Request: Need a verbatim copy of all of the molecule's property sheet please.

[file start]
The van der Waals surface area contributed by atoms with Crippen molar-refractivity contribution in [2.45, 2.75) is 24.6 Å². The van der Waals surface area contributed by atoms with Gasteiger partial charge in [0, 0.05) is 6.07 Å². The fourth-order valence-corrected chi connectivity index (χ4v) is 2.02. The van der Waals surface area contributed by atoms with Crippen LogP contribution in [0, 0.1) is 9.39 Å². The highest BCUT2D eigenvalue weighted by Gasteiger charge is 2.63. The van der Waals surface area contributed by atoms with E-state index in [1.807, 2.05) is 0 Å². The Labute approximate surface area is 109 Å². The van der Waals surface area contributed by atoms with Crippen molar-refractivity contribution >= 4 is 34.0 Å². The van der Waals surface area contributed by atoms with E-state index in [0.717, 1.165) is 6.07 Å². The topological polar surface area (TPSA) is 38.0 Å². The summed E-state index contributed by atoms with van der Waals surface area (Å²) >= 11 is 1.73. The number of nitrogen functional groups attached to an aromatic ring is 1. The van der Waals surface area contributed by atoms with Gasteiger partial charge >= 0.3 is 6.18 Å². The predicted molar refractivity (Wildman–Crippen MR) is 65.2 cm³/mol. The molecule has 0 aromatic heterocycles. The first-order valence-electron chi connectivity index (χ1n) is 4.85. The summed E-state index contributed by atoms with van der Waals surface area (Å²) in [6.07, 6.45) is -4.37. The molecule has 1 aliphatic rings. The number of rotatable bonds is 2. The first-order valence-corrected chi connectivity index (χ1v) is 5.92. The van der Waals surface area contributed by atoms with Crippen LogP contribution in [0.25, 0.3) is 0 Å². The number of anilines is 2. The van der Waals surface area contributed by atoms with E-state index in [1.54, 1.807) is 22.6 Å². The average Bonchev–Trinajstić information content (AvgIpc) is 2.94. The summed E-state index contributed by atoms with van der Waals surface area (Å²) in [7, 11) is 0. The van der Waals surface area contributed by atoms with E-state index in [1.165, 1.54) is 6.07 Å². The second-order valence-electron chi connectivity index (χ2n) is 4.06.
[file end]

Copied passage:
The van der Waals surface area contributed by atoms with Crippen molar-refractivity contribution in [2.45, 2.75) is 24.6 Å². The van der Waals surface area contributed by atoms with Gasteiger partial charge in [0, 0.05) is 6.07 Å². The fourth-order valence-corrected chi connectivity index (χ4v) is 2.02. The van der Waals surface area contributed by atoms with Crippen LogP contribution in [0, 0.1) is 9.39 Å². The highest BCUT2D eigenvalue weighted by Gasteiger charge is 2.63. The van der Waals surface area contributed by atoms with E-state index in [1.807, 2.05) is 0 Å². The Labute approximate surface area is 109 Å². The van der Waals surface area contributed by atoms with Crippen molar-refractivity contribution >= 4 is 34.0 Å². The van der Waals surface area contributed by atoms with E-state index in [0.717, 1.165) is 6.07 Å². The topological polar surface area (TPSA) is 38.0 Å². The summed E-state index contributed by atoms with van der Waals surface area (Å²) >= 11 is 1.73. The number of nitrogen functional groups attached to an aromatic ring is 1. The van der Waals surface area contributed by atoms with Gasteiger partial charge >= 0.3 is 6.18 Å². The predicted molar refractivity (Wildman–Crippen MR) is 65.2 cm³/mol. The molecule has 0 aromatic heterocycles. The first-order valence-electron chi connectivity index (χ1n) is 4.85. The summed E-state index contributed by atoms with van der Waals surface area (Å²) in [6.07, 6.45) is -4.37. The molecule has 1 aliphatic rings. The number of rotatable bonds is 2. The first-order valence-corrected chi connectivity index (χ1v) is 5.92. The van der Waals surface area contributed by atoms with Crippen LogP contribution in [0.25, 0.3) is 0 Å². The number of anilines is 2. The van der Waals surface area contributed by atoms with E-state index in [1.54, 1.807) is 22.6 Å². The average Bonchev–Trinajstić information content (AvgIpc) is 2.94. The summed E-state index contributed by atoms with van der Waals surface area (Å²) in [7, 11) is 0. The van der Waals surface area contributed by atoms with E-state index in [1.165, 1.54) is 6.07 Å². The second-order valence-electron chi connectivity index (χ2n) is 4.06.